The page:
We Used to Be Activists

by Shaykh Dr. Mateen Khan (Trenton, New Jersey)

We used to be activists.

The Prophet ﷺ was an activist. He changed a system.A system that in jahiliyyah saw the weak – including women, foreigners, those without rights – oppressed. It saw the leaders do whatever they wanted with impunity. There was no one to stop them from taking another’s wealth, property, and family. The Prophet ﷺ strived against injustice. He enjoined the good and forbade the evil (al-amr bi al-ma`ruf wa an-nahy `an al-munkar). No wonder, those in power hated him and those who were weak loved him. Ask yourself, “Do the weak love us today like they loved him ﷺ yesterday?” Do the weak even know us as they knew him ﷺ?

The four successors to our Prophet ﷺ were also activists. The reign of Sayyiduna `Umar (May Allah be pleased with him) saw him preoccupied with the condition of people. Did the people have food to eat and resources to live? If not, Sayyiduna `Umar went out himself to make a difference. He encouraged his governors to adopt piety and concern for people. He kept them in check. If he noted they were too comfortable in their power, he called them back home. Where is our concern for people? Are we checking our officials? Do we call them back (unelect them) and speak up against them when they become too comfortable in power? Or is this mere dinner-party talk?

The salaf al-saliheen too were activists after the four successors. Sufyan al-Thawri once came across the khalifah of the time during Hajj. He said to Sufyan, “O Sufyan, how can I help you?” “Fear Allah, for you have filled the earth with injustice,” Sufyan boomed. “You have reached your position on the backs of those who fought and died before you. Now, their descendants die of hunger. So fear Allah, and give them their rights,” he continued. “Sayyiduna `Umar performed Hajj, and he spent a little over ten dirhams. I see so much wealth here with you that even a mountain could not hold it!” came the final deafening statement. The khalifah lowered his head in acknowledgement—even rulers at that time had humility. Do our officials hear us as they heard our predecessors? We have become a muted voice. We left the iman of actions and words and adopted the weakest kind.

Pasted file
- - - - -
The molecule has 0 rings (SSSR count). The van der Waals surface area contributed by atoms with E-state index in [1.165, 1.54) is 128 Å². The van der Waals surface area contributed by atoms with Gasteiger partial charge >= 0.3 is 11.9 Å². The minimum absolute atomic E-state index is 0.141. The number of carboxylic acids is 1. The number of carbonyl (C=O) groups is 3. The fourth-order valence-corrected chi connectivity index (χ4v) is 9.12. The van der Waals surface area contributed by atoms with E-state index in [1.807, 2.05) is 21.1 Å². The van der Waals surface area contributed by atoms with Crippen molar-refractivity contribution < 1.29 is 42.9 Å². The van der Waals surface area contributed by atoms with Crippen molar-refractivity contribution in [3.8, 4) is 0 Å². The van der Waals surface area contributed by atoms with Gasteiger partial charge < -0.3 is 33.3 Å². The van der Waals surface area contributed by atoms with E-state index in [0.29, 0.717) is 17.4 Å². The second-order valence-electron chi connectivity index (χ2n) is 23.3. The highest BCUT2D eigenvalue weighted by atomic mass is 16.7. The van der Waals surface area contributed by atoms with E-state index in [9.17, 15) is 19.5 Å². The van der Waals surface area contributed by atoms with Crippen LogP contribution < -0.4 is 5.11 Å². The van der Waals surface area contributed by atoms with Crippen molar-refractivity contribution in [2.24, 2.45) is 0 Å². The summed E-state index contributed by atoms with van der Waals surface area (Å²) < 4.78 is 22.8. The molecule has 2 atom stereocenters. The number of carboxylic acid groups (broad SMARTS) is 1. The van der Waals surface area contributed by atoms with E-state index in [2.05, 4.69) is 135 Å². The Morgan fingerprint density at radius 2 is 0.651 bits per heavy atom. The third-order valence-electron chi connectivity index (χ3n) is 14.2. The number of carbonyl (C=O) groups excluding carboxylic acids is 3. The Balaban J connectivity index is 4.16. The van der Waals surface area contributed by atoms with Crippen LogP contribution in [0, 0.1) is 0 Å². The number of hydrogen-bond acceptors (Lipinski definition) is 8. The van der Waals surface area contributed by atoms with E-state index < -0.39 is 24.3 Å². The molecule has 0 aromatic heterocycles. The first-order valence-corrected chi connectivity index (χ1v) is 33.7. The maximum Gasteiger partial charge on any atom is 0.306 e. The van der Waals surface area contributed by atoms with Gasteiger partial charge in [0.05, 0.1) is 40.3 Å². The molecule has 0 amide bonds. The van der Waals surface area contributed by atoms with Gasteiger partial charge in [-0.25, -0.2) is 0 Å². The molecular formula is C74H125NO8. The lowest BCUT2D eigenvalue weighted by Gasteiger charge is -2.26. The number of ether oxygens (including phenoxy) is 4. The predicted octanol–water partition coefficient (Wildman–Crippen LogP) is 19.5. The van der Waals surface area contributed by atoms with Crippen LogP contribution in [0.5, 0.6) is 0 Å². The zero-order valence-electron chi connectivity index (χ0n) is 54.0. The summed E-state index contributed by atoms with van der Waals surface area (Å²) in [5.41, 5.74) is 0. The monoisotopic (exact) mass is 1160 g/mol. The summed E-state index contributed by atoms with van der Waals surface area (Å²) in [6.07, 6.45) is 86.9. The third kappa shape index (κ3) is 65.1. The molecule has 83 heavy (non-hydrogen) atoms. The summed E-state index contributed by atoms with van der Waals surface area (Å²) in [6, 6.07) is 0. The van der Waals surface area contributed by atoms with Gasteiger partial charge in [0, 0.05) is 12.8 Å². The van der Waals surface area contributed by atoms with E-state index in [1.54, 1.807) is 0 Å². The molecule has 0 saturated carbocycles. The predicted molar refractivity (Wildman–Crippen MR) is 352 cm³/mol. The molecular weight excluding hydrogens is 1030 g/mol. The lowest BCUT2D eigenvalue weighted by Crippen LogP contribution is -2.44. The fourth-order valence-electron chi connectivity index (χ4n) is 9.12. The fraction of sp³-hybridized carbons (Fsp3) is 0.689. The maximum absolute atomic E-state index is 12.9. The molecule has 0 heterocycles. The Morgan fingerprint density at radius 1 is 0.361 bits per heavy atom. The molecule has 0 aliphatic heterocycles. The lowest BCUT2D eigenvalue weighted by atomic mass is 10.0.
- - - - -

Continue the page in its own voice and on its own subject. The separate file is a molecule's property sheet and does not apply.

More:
The great Shafi`i scholar, Imam Nawawi, wrote:

The act of encouraging good and forbidding wrong has mostly been abandoned for a long time. Only small token actions are left from it…When vile people become many, then both righteous and irreligious people will suffer. If they are not taken away at the hands of the oppressor, then perhaps Allah will include them in His Punishment instead

 

فَلْيَحْذَرِ الَّذِينَ يُخَالِفُونَ عَنْ أَمْرِهِ أَن تُصِيبَهُمْ فِتْنَةٌ أَوْ يُصِيبَهُمْ عَذَابٌ أَلِيمٌ

 

“So let those beware who dissent from the Prophet’s order of a fitnah striking them or a painful punishment.”

We can be activists. There are too few of us that have taken on this responsibility and followed in the footsteps of those before us. Here are a couple steps to get started:

  1. Pick a cause. Whether it’s fighting against gun violence or for social equality, pick a cause that excites you and ignites your passion. It’s the collective passion of motivated individuals that leads to success.
  2. Find an organization. There are numerous organizations, both Muslim and non-Muslim, that act in accordance with Islamic values. Working alongside non-Muslims, leading them or fighting on behalf of them will do far more to change the negative perceptions of Islam than anything else. Ask others who are active in your field of interest. Research organizations online, and then, take it offline. Often times, online activities give us a good feeling and then, don’t translate to any real change.

We need to all get involved in community activism as an Islamic obligation so we aren’t pointing fingers at one another when we are asked about it by Allah. Let the people of every class and background know Muslims stand for the weak, for the oppressed, and for the good. We ask Allah for tawfiq and one another for du`ah.

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